I hit Kroger’s for more groceries yesterday. The shelf stockers were still going hard, and brown rice was still absent. Most shoppers were briskly going about their business, but I noticed one woman I guess in her fifties who was just trudging along, with a five year old child sprawled in the cart with the groceries. He looked tired, but the woman I assume was his grandmother looked exhausted. I thought later that if I were king of the world my economic stimulus plan would start with giving grandmothers raising children $1000 a week. Trickle up economics.
Couldn’t sleep well. Felt flushed, when I went to bed. Woke up at 3:30 after very intense dreams. Can’t fall back asleep.
Checked temperature at 5 am and it was 102. Checked 20 minutes ago, it was 99.1. Didn’t take any medication
Just very strange. No body ache, fatigue, etc.
Contacted doctor’s office. See what they recommend
@La Nonna: I echo R-Jud’s hope that you and Il-Nonno come through this epidemic and get to enjoy not just your life in Italy, but a reunion with your family in the future.
@gene108: and here’s hoping your temp is a false alarm!
@La Nonna: I will be wearing a mask here in NY. The governor’s speech said “if near vulnerable persons” and since I don’t know, masks will reassure others.
I hope you can weather this and be part of Italy’s recovery.
So the idiot in chief is going to sell this bio-weapon conspiracy theory to his minions? Even though it is completely made up by his giant ego?
Cutting off his media access, at least by “reputable” sources, seems even more prudent now.
Somebody directed me to this site: The COVID Tracking Project
Pretty basic data, but reliable in that they grade the reliability of the data. For instance, the Michigan data gets a D, Minnesota’s an A, Mississippi’s a B, and Misery’s a C.
Their system for grading:
Anyway, looks good to me.
New Deal democrat
If the diagnoses grow in the next 10 days at the same rate as they have in the past 10 days, 10 days from now the US will have over 500,000 *diagnosed* cases.
Since voluntary “social distancing” started in earnest about 10 days ago, we should have a good handle on whether it is significantly effective or not. I predict it will fail, and there will be absolutely enormous pressure for more States to order total lockdowns.
I was like that two nights ago. It’s an allergy related sinus infection for me. I get them all the time.
I just returned from hospital stay at Wuhan, after going to the ER for internal stomach bleeding a couple of weeks ago. I am now resting and recuperating, in self-quarantine at another place of ours for a week, before heading home. It was an interesting experience at the designated non-COVID hospital (one of the top ones in the city):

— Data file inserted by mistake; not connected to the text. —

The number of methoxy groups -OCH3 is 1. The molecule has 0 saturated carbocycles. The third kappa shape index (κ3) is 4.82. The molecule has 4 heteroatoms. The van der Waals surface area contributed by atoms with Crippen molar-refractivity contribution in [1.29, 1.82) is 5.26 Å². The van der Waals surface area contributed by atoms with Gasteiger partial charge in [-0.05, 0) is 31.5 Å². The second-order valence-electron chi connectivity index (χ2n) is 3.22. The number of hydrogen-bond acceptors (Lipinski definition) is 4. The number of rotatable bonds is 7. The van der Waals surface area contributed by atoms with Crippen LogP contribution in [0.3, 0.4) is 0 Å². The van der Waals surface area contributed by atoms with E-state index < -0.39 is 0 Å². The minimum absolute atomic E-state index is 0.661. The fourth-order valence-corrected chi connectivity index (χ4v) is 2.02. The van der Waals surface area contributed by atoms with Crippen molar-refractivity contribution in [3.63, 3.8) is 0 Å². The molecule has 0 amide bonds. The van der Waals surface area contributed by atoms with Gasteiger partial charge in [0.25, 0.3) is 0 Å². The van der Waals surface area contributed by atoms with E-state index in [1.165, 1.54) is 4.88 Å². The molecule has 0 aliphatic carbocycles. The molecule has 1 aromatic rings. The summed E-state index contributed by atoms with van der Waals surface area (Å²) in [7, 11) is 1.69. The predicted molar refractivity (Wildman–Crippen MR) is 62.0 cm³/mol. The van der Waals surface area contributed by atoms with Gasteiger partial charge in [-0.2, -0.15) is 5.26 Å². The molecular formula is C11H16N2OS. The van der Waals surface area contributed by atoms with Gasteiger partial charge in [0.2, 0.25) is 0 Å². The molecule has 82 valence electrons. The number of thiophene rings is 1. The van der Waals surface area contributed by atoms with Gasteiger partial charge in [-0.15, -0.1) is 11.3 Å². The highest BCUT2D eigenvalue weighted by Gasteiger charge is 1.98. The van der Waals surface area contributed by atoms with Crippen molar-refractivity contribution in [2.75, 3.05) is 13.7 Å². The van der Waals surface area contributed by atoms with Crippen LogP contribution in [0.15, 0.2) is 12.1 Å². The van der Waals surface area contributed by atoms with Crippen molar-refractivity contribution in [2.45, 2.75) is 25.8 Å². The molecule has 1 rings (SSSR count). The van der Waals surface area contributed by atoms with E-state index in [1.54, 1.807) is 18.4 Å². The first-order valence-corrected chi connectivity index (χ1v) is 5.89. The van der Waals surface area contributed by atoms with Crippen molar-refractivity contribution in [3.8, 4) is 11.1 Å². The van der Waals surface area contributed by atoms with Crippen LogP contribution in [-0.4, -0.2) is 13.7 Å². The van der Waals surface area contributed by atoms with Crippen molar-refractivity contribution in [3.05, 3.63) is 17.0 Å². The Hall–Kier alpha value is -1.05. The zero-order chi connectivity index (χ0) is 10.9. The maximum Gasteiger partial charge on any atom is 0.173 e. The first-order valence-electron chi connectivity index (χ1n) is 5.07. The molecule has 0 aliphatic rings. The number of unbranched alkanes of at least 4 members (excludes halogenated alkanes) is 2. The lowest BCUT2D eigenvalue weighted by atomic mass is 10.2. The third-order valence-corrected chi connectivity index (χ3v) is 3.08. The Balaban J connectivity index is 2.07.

ER: I got to the ER after mid-night, and it was quite crowded. Patients overflowed into the corridors and reception area. The first thing nurses did was to check temperature. Anyone higher than 37.3 C had to go to the fever clinic, instead. Then a quick consult with the ER doctor, who prescribed a full blood panel and upper abdominal CT scan, and I had to wait at the ER for a bed to become available in the hospital ward. A full COVID-19 screening was required for before any in-patient stay: nasal PCR swab + blood test for SAR-CoV-2 antibodies + chest CT scan for early signs of pneumonia, all came back negative for me. All tests results were available within one and half hours. I was placed in a wheel chair for five hours, while on IV (including a blood coagulant shot to stop the bleeding), before an wheeled gurney became available for me to lie down on. It was another five hours before I was told I could transfer to a buffer ward. Two weeks ago Wuhan was still adding over 100 confirmed cases a day, so I was hyper alert at the ER. Fortunately, I did not hear anyone with dry coughs, and no one seemed to have shown positive on COVID-19 screening (I think there would have been arguments between the families of patients and the medical staff if that happened). All patients and family members wore masks. None of the patients at the ER were in good shape. Many people in this city had been putting off visiting hospitals during the epidemic, allowing moderate illness to progress to severe. Some have been waiting at the ER for days, or going from hospital to hospital, waiting for a bed to open up. The ER felt understaffed, as many from the hospital are still stationed at the designated COVID-19 hospitals, or are under 14 day quarantine after a COVID-19 hospital is closed after the discharge/transfer of the last patient. All ER medical staff wore full protective gear, as if they were working in a COVID-19 ward: surgical mask over N95 mask, eye goggle, face shield. full body protective suit, double gloves, double shoe covers.